Matt is my name, so when I found a beer named after me (it was, wasn’t it?), I knew that I had to try it. And to my delight, it turned out to be an excellent beer. I also like the name of the brewery: Hair of the Dog. If you are not familiar with the idiom, to take the hair of the dog that bit you refers to drinking the same alcohol in the morning of a hangover, that you drank the night before to produce it. It (supposedly) cures the hangover.
Hair of the Dog Brewery is located in Portland, Oregon, the home of a great craft brew culture. It was founded in 1993, and that is all the information that their website is willing to give us, so we will have to just be satisfied with a date and a city. There is, however, one fact that I really like about Hair of the Dog: many of their beers are bottle-conditioned, meaning that live yeast are left in the bottle, so that a form of micro-fermentation continues to occur in the bottle. This not only increases the complexity of the beer, but it also allows the beer to be aged, which can positively affect the aroma and flavor.
Hair of the Dog Matt (12.5% ABV) is a tribute to Matt VandenBerghe and Matt Bonney, two Seattle craft brewers. Here is Hair of the Dog’s description of the beer:
“Matt was inspired by Matt VandenBerghe and Matt Bonney (Bottleworks and Brouwers in Seattle), who personify the spirit and dedication that has helped craft beer become the vibrant industry it is today. This Beer was originally Brewed to celebrate the tenth anniversary of Bottleworks, and will be released every few years from the Brewery. Matt is made with two Munich malts, two Smoked malts and two types of Belgian candy sugar. It is aged in Kentucky Bourbon and Apple Eau de Vie barrels from Clear Creek distilling. Matt is deep and lush with notes of apple, chocolate and smoke. Alcohol: 12.5% by volume.”
If you already know how I feel about added ingredients in beer, then you know that I generally do not like them. This is why the Belgian candy sugar gives me pause. I am also not the greatest fan of beer that is too sweet. However, this is a very highly-rated beer by several experts, so I will approach it as such, and give it the respect of an objective review. Matt is not categorized by the company in any literature that I can find, but I would say that they intend it to be an American strong ale, or a Barleywine. This means that it is top-fermented, warm-fermented, and has a high alcohol content, which it does. Also, the aging in Bourbon and Apple spirits barrels is a great feature. The company does not tell us if this beer is bottle-conditioned.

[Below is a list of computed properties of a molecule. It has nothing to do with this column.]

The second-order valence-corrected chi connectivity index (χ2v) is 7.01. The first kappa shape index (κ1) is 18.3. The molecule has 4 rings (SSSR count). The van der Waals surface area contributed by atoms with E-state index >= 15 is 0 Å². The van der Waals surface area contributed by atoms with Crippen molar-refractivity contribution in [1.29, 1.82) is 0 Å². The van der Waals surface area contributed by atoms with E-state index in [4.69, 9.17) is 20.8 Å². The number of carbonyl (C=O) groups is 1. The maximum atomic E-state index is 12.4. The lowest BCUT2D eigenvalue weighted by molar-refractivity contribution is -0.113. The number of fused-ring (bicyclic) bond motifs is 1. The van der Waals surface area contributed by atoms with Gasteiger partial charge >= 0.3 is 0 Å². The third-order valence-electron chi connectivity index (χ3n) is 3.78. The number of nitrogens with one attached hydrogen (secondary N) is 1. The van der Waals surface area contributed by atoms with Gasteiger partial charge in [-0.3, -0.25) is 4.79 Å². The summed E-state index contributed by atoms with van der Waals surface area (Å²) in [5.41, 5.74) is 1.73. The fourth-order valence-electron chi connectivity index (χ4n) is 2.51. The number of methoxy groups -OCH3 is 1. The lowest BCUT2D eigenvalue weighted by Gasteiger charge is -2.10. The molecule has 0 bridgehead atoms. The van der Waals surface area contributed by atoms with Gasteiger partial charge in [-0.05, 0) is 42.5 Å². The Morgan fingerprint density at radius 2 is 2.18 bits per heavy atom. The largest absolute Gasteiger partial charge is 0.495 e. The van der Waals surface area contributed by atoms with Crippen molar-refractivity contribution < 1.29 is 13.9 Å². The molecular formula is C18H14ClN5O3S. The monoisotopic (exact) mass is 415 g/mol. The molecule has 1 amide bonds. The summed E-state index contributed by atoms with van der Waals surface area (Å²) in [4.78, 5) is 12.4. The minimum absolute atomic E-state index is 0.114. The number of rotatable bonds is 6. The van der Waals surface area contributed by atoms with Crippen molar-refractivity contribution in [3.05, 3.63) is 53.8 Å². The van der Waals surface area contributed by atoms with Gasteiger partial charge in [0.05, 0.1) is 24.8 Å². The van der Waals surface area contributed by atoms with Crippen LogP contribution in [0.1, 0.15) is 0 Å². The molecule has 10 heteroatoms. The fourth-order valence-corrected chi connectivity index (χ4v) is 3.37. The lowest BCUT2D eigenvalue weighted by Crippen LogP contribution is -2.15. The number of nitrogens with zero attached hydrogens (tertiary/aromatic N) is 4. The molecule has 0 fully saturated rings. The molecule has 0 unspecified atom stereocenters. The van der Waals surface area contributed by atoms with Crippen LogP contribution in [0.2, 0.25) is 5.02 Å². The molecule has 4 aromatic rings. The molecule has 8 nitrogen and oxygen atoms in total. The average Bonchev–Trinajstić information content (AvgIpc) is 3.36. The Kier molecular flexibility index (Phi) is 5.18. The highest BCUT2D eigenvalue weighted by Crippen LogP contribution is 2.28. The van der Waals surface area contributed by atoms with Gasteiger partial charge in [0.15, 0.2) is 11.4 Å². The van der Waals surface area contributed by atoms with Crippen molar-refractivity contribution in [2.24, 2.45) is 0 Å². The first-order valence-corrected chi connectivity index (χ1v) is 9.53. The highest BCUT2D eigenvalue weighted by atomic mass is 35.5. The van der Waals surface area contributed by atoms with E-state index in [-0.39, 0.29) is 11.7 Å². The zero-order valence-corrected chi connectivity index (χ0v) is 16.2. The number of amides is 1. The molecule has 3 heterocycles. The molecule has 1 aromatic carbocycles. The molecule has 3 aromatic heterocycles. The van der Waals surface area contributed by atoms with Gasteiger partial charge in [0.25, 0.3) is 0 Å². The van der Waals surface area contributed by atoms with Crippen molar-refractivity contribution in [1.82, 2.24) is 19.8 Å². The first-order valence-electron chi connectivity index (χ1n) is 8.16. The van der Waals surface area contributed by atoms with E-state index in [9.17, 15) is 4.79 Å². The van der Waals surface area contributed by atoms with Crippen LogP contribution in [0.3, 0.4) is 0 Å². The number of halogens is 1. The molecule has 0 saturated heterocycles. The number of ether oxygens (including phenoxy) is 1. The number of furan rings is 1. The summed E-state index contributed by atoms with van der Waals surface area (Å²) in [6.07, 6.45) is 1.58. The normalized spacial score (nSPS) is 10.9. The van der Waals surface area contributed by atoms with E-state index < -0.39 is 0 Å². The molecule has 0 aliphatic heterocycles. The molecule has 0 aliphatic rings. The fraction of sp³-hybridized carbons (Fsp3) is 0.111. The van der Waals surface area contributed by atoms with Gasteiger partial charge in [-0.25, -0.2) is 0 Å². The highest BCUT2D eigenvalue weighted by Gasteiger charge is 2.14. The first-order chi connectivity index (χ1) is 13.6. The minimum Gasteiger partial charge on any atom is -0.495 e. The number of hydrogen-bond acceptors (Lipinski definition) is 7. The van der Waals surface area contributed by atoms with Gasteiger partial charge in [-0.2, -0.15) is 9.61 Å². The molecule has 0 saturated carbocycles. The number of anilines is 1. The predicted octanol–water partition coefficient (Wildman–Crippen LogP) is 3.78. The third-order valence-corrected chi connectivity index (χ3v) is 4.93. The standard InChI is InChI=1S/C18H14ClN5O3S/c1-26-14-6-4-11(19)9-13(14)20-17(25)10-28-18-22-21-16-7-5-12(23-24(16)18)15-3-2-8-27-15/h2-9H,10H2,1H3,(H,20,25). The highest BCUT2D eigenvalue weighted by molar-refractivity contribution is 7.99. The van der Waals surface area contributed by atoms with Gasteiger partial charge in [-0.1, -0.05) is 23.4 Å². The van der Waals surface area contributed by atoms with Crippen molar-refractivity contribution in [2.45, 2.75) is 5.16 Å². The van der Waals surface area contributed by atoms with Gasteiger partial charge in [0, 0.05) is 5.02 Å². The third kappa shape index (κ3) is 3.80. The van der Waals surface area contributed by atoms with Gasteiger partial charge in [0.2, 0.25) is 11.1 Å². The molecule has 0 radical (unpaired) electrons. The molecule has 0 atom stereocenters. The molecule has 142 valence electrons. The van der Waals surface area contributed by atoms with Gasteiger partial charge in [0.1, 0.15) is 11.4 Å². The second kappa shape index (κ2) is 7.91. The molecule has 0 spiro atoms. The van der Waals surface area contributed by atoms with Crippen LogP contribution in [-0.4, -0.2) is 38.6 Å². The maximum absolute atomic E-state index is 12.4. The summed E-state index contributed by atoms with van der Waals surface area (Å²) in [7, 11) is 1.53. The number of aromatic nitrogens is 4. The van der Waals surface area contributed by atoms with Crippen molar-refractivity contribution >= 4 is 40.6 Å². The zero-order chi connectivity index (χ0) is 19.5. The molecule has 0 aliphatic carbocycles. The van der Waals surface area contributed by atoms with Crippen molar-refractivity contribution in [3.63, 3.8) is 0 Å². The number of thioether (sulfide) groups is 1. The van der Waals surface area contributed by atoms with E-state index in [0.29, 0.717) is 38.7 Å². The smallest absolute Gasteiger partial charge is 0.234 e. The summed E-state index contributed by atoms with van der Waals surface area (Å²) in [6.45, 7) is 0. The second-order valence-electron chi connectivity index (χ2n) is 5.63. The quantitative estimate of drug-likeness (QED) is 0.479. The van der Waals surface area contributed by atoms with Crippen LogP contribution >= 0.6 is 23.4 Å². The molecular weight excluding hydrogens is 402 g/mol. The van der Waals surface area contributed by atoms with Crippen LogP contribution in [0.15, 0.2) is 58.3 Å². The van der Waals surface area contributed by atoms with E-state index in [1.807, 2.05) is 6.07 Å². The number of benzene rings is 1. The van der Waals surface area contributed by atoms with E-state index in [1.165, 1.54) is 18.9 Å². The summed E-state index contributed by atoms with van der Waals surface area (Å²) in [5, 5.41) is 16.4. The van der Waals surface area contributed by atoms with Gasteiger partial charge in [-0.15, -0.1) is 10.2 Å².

Everything On Tap Review: Hair of the Dog Matt:
Bottle: This dark-brown, standard 12-ounce bottle sports a lighter-brown, rounded label. The lettering is yellow and white, and the logo is olive drab and yellow, depicting a gentleman bulldog.
Pour: The color is a clear, dark brown, with some amber and ruddy hues in the sunlight. This leads me to believe that this ale is not bottle-conditioned, and also that it may be closer to a stout than a traditional ale. The head, fizzy yet foamy, is a light, dull brown, a bit less than one finger thick (I have big fingers though), and it dissipates quickly, leaving little to no lacing. Again, these are the characteristics of a stout or a barleywine rather than a traditional ale.
Aroma: The aroma is certainly complex, profound, and intriguing. I feel like I am describing a fine wine when I say that the bouquet’s attack contains leather, earth, figs, currants, dates, raisins, smoky bourbon, molasses, maple syrup, oak, and even some toffee. After this initial complexity, sweet malted grains, even caramelized grains, accompany smoke as they waft to the nostrils. On the aromatic finish is a nice smoky bourbon.
Flavor: The attack begins with smoky bourbon, followed immediately by dark fruit like currants and plums, along with vanilla beans. Then enter stage left chocolate and toffee, with hints of caramel and molasses. On the finish, smooth, luscious bourbon and a clear oakiness arrive, with a lick of leather, making this a very complex, delicious ale. It is truly superb.
Mouthfeel: The body is medium to full. The carbonation is especially low. While low carbonation is acceptable in such a dark ale/stout, this level of carbonation is almost non-existent. This is about the only flaw I could find in this beer. The feel is overall very creamy, thick, and smooth — a true winner.
Structure: I cannot imagine a more structured beer. The aromas and flavors are rich, broad, and complex, and the balance is superb. The aging adds to the stability, although I am still not sure if it is bottle-conditioned: if so, this adds greatly to the structure.
Food Pairing: Such bold, complex, rich, profound flavors would do well with like food, so be sure to try this ale with rich French meats and sauces, such as escargot in garlic butter, duck in red-wine reduction sauce, Hollandaise sauce, or ris de veau (sweetbreads). I would also pair this with New Orleans Oysters Rockefeller, rich gumbo, or rich crawfish étouffée.
Overall Rating Out of 5 Possible Beer Mugs: